Many of the rules will be good for me and will, I hope, make me a better person at the end of the year. I’m thinking of: No lying. No envying. No coveting. No stealing. Love your neighbor. Honor your parents. Dozens of them. I’ll be the Gandhi of the Upper West Side.

(I know exactly what you’re thinking about that last line. I won’t break the news to Jacobs if you don’t)

Or when he quips that he wants to live as his Jewish forefathers did and then adds “but with less leprosy.”

No, the real reason for his quest, the real thing fuelling the marketing, is Jacobs’ obvious (although perhaps not conscious) belief that deeply religious people are inherently crazy, and that viewing them up close will be a reliable source of secular amusement, like looking at the lions in the Tower of London, or going to gawk at the madmen in Bedlam. As with those bygone amusements, so too with Jacobs: the moral atrocity of what he’s doing seems never to occur to him.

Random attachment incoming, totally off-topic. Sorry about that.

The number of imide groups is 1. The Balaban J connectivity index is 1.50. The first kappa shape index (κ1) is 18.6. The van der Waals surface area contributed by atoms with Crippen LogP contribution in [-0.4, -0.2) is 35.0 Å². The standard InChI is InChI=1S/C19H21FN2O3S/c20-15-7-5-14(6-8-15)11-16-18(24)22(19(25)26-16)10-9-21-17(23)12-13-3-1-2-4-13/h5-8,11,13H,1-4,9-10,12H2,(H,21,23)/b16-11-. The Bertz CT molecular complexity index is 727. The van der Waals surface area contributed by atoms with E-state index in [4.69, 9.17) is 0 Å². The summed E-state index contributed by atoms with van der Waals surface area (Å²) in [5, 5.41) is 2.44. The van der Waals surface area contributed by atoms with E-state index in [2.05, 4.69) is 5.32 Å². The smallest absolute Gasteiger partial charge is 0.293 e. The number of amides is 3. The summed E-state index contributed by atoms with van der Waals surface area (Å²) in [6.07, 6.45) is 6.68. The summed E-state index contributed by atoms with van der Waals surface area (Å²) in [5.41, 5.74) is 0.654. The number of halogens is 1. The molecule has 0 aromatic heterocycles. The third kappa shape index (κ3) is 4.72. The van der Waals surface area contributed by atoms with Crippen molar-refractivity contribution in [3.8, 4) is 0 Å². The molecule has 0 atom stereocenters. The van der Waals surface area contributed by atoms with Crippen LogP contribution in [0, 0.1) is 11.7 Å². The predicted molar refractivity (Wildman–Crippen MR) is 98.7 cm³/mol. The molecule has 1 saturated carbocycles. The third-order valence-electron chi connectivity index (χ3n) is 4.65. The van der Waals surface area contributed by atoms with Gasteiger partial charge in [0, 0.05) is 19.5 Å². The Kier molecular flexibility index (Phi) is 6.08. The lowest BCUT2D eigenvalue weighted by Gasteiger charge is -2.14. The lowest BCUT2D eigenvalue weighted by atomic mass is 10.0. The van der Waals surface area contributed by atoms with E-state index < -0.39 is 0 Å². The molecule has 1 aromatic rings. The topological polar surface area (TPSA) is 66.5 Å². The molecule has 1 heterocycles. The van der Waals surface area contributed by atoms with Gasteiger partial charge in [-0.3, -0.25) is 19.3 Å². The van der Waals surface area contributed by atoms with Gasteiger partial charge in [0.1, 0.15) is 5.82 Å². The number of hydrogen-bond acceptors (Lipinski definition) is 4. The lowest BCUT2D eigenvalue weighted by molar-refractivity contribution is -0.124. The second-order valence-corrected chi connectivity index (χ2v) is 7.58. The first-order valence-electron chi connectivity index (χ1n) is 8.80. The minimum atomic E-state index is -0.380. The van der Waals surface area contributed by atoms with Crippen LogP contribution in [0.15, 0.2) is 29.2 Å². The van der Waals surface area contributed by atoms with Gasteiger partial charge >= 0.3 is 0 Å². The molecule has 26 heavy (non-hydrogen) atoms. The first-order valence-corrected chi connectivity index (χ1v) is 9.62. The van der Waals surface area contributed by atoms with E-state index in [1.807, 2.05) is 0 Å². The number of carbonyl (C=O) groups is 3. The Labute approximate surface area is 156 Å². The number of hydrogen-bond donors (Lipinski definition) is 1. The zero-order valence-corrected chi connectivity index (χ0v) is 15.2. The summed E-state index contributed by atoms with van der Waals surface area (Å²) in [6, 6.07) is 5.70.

So it’s on with the antics. Seized by his “fixation,” he goes out and buys a literal stack of Bibles of all shapes and translations, buys another stack of Biblical commentaries online, assembles a “board” of spiritual advisors, never stopping to think that ordinary individuals trying to grapple with scriptural meaning don’t have his Know-It-All royalty checks with which to do all these things: the very steps of his preparation have already rendered any possible conclusions he reaches irrelevant, but that hardly matters—there are talk shows to attend!

Not that he isn’t cautioned by the genuinely religious people in his life, most of whom point out what a shallow and wrong-headed thing his “quest” is. And he’s appropriately melodramatic about his own doubts: